Judging Wine At 40,000 Feet
Desired altitudes for commercial flights range from 35,000 feet to 42,000 feet.
What happens to your palate when you drink wine at those altitudes?
To relieve the stress of how you will perceive the wines taste, TAP airlines has a crew of ten wine experts who take all of the misguidance into account when sampling Portuguese wines to establish those few that will make the cut for your tasting pleasure onboard.
As a member of the TAP blind wine tasting team, made up of Portuguese and Brazilian wine experts, the sampling of the wines was tedious.
In a matter of three days, our team sampled over six hundred wines-all Portuguese-on the ground. The top scoring fifty vote getters, twenty-five (25) white and twenty-five (25) red were then sampled in the air, on a six hour flight, to and from Lisbon to Prague.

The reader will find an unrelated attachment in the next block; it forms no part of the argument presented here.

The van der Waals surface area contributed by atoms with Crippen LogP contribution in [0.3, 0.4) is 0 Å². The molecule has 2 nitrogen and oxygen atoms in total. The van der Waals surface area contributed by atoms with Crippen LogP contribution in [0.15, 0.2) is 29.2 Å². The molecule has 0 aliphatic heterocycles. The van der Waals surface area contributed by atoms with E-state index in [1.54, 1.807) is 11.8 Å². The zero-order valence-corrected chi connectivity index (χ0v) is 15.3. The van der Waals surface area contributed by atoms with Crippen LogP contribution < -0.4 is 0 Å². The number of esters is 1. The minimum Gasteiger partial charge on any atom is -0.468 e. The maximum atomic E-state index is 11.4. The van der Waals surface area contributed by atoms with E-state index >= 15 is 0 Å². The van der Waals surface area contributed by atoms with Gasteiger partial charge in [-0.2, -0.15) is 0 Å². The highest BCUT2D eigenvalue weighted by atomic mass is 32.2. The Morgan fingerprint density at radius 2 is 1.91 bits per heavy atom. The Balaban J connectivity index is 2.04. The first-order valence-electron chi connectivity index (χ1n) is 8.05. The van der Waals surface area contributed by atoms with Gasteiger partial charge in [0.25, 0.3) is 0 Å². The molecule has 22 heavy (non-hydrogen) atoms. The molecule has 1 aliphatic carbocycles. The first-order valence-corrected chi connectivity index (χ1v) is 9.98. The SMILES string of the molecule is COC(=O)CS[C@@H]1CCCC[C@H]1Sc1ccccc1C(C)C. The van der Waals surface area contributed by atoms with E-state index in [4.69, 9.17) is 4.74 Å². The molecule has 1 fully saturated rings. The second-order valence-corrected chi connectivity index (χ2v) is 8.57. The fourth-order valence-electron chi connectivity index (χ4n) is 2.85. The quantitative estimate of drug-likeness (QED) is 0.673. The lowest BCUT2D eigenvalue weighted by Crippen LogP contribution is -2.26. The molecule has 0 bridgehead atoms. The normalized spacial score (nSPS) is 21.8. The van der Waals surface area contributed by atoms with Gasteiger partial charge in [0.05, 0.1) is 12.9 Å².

Each was judged and given a score. wine a score. These wines were the final cut.
There a few lessons to be learned when tasting wine at altitudes close to 40,000 feet.
First, hydrate yourself when drinking wine. A simple rule is one glass of water for each glass of wine that you drink. Yes, dehydration coupled with alcohol is avoidable.
Two, avoid tannins. Tannins tend to become over-exaggerated in the air.
Three, wines with concentrated fruit and’ New World’ ripeness tend to be the ‘go to’ airline wines.
Four, bottle-aged reds that are tannin free work well.
Five, sparkling wine, only made in the traditional methode champenoise style fare well.
Six, let your red wine rest a few minutes, to warm up, before sampling.
Seven, always remember that the dryness of the air aboard an airliner and the low pressure in the airplane cabin combine to disrupt your taste buds that focus on salt and sweetness, but, don’t affect spicy, bitter or sour tastes.
Eight, wine doesn’t change flavors at high altitudes, our palate changes due to the re-cycling of the cabin air.
All in all, TAP Airlines puts in a lot of due diligence before selecting wines for your transatlantic flights.
Visit www.TAP.com to learn more.
Philip S. Kampe